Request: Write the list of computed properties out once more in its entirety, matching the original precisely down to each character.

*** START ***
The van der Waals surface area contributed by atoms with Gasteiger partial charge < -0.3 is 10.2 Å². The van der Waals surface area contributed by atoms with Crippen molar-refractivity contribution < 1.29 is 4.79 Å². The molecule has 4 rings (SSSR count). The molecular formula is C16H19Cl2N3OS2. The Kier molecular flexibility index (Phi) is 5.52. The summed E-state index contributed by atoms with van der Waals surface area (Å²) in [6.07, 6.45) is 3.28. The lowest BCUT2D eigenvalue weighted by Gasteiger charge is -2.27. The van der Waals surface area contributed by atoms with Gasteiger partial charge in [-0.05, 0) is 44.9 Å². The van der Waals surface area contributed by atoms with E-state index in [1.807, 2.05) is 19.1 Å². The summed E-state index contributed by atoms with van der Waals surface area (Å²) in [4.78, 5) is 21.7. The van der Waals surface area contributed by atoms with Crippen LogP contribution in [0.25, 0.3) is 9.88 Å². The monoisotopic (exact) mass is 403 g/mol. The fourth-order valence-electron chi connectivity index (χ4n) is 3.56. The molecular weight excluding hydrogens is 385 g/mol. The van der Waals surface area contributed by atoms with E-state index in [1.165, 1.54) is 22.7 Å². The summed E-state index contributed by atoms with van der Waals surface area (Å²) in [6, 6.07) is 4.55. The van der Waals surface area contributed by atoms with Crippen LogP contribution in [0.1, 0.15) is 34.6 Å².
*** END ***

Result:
The van der Waals surface area contributed by atoms with Gasteiger partial charge < -0.3 is 10.2 Å². The van der Waals surface area contributed by atoms with Crippen molar-refractivity contribution < 1.29 is 4.79 Å². The molecule has 4 rings (SSSR count). The molecular formula is C16H19Cl2N3OS2. The Kier molecular flexibility index (Phi) is 5.52. The summed E-state index contributed by atoms with van der Waals surface area (Å²) in [6.07, 6.45) is 3.28. The lowest BCUT2D eigenvalue weighted by Gasteiger charge is -2.27. The van der Waals surface area contributed by atoms with Gasteiger partial charge in [-0.05, 0) is 44.9 Å². The van der Waals surface area contributed by atoms with E-state index in [1.807, 2.05) is 19.1 Å². The summed E-state index contributed by atoms with van der Waals surface area (Å²) in [4.78, 5) is 21.7. The van der Waals surface area contributed by atoms with Crippen LogP contribution in [0.25, 0.3) is 9.88 Å². The monoisotopic (exact) mass is 403 g/mol. The fourth-order valence-electron chi connectivity index (χ4n) is 3.56. The molecular weight excluding hydrogens is 385 g/mol. The van der Waals surface area contributed by atoms with E-state index in [1.165, 1.54) is 22.7 Å². The summed E-state index contributed by atoms with van der Waals surface area (Å²) in [6, 6.07) is 4.55. The van der Waals surface area contributed by atoms with Crippen LogP contribution in [0.1, 0.15) is 34.6 Å².